A breakthrough in the investigation of Penn State football coach Jerry Sandusky came from a random posting on the Internet, the New York Times reported Thursday.
Investigators with the Pennsylvania attorney general's office — who were already convinced Sandusky was a serial molester — were alerted to an Internet forum posting that mentioned a Penn Statefootball coach had kept silent about abuse he had witnessed years earlier, sources told the newspaper.
The posting, on a forum where people chatted about Penn State athletics, allowed them to draw up a list of coaches likely to have seen something, which in turn led them to Penn State's wide receivers coach Mike McQueary.
Investigators set up a meeting in a parking lot a little over a year ago, the newspaper reported, at which McQueary unburdened himself about having witnessed a 10-year-old boy being raped by Sandusky in 2002.
Sandusky, 67, is accused of abusing eight boys, some on campus, over 15 years.
Sandusky, giving his first public statement to NBC's Rock Center on Monday, acknowledged that he had "horsed around" with boys in the shower but insisted there was no sexual intent.
Meanwhile, ex-NFL player and former Nittany Lions star LaVar Arrington expressed fury about Sandusky's denials and failure to apologize to those affected by the scandal, CBS reported.
Speaking on his radio show, he said: "You know what I'm pissed off about? He didn't say he was sorry to those kids. He didn't say he was sorry to the kids at Penn State. He didn't say he was sorry to the players, he didn't say was sorry to me, [to] us."
A lawyer said Wednesday that his client will testify that he was sexually abused by Sandusky, and Pennsylvania state lawmakers are starting to plan for a special commission that will examine the legal issues raised by the child sex-abuse scandal.
"I am appalled by the fact that Mr. Sandusky has elected to re-victimize these young men at a time when they should be healing," Harrisburg attorney Ben Andreozzi said in a statement released by his office. "He fully intends to testify that he was severely sexually assaulted by Mr. Sandusky."
Pennsylvania legislative leaders said they will set up a bipartisan, bicameral commission to consider changes to state law in the wake of the scandal. The plan was described as being in the planning stage, including meetings of leaders and their aides.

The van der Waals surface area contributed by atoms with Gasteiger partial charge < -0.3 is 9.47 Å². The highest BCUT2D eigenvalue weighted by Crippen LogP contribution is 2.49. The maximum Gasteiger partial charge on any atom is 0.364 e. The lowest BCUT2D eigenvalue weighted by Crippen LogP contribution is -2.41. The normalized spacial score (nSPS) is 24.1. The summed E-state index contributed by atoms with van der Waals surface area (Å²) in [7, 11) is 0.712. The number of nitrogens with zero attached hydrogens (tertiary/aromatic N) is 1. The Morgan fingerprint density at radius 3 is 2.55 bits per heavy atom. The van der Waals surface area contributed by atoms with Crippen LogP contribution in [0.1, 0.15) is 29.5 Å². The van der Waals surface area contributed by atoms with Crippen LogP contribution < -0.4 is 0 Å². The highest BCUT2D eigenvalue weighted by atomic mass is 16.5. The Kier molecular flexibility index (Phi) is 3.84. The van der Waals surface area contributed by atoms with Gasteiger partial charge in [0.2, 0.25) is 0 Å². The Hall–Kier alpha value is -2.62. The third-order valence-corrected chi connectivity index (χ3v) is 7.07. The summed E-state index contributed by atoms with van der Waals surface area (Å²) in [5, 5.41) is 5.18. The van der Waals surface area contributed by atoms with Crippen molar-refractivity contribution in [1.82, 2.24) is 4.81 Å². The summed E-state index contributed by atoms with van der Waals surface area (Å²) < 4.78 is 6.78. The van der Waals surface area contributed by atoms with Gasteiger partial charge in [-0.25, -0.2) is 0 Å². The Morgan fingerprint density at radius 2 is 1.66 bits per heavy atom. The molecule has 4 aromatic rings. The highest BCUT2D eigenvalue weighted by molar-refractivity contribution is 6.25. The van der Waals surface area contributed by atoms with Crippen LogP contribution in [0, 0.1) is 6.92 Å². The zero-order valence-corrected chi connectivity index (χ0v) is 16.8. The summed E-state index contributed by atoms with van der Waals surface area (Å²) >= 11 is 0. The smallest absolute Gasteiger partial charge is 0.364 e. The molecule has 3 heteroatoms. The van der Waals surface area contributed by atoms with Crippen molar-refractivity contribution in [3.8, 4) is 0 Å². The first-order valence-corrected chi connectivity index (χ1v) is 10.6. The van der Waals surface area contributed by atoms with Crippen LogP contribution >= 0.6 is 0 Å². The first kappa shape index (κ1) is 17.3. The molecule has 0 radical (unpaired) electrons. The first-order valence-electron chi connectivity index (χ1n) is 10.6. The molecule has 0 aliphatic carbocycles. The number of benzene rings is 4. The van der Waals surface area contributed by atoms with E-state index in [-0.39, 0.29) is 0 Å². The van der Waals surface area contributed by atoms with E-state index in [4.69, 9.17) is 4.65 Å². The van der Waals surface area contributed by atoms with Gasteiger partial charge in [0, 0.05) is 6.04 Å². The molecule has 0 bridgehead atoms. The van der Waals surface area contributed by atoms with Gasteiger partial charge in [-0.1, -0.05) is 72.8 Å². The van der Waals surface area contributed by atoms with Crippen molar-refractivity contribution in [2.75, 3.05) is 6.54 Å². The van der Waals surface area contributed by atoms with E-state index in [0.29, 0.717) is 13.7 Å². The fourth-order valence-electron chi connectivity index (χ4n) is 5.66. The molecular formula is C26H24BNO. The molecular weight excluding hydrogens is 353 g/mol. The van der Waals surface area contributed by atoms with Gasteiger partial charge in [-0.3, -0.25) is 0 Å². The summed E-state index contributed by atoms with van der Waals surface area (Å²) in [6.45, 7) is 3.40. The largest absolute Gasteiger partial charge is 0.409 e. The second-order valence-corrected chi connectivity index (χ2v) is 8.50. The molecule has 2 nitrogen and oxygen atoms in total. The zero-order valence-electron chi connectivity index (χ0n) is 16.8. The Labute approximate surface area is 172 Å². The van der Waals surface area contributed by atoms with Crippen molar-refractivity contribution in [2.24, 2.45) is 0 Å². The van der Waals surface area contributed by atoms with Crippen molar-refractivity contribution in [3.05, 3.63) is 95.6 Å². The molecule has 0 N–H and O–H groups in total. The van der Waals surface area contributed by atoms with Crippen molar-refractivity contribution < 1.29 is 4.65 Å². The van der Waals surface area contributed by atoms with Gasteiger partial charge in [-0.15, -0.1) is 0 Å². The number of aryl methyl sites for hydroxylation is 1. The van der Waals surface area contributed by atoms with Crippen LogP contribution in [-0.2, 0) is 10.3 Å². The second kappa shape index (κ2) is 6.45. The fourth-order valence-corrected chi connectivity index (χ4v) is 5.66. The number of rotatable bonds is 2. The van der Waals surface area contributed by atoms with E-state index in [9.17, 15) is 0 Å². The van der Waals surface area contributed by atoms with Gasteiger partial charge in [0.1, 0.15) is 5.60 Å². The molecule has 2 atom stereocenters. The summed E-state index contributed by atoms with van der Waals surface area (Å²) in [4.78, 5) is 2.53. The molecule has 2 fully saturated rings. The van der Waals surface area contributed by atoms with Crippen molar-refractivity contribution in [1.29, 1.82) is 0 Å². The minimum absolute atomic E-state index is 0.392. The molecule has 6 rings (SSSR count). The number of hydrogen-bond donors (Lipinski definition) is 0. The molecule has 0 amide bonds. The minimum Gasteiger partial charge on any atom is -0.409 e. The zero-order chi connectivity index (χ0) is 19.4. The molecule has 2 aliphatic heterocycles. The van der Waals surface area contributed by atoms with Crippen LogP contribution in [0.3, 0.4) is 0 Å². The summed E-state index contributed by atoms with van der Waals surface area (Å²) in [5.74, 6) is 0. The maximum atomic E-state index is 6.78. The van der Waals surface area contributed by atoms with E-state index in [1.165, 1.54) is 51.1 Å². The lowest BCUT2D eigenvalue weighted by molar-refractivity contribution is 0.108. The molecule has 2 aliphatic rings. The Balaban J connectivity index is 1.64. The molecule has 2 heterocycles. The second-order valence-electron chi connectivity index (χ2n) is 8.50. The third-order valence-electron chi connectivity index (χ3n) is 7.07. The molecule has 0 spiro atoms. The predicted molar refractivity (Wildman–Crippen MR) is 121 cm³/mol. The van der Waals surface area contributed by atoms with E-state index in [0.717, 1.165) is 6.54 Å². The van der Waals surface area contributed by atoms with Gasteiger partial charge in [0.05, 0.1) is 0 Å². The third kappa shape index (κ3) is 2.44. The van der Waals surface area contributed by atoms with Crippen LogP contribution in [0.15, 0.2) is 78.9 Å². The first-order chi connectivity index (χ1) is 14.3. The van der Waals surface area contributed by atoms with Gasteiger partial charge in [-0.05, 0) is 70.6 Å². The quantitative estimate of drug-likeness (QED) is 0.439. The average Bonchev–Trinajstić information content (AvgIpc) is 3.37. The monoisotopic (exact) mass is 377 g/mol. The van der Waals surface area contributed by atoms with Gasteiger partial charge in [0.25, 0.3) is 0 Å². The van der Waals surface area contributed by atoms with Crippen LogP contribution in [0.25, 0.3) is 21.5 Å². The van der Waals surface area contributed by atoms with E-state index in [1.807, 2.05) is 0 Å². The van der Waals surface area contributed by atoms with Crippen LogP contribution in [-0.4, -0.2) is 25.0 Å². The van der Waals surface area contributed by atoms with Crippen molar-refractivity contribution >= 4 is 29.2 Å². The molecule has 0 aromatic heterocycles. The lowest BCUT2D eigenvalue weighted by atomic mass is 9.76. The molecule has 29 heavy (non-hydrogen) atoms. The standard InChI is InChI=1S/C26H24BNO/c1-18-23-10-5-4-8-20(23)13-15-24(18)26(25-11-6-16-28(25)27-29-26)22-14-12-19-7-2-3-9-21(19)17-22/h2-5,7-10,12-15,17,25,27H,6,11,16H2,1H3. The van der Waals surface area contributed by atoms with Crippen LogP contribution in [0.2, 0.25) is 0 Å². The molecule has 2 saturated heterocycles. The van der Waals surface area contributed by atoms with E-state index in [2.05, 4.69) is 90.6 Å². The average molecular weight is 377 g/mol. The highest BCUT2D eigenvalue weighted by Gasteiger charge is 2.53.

Topics are likely to include mandatory reporting of suspected abuse, and the legal definition of child abuse, said Senate Democratic spokeswoman Lisa Scullin.
Also Wednesday, Penn State campus police and their counterparts in State College said they had no record of McQueary reporting an alleged sexual assault by Jerry Sandusky on a 10-year-old boy in a campus shower.
The details ran counter to McQueary's claims in an email to former teammates and made available to The Associated Press this week.Story: State College police: McQueary didn't report abuse to us
McQueary, then a graduate assistant for the football team, wrote in the email that he had discussions with police about what he saw. In the email, McQueary did not specify which police department he spoke to.
State College borough police Chief Tom King said McQueary didn't make a report to his department.
Campus police referred questions on the Sandusky case to the university's public information office.
"At this point we have no record of any police report being filed in 2002" by McQueary in connection with the Sandusky case, university spokeswoman Annemarie Mountz said, adding police searched their records Wednesday.
The football building is on university property, so campus police would have been the most likely to respond for a police call.
Mountz also noted the 23-page grand jury report was the state attorney general's summary of testimony, so it's unclear what McQueary's full testimony was.
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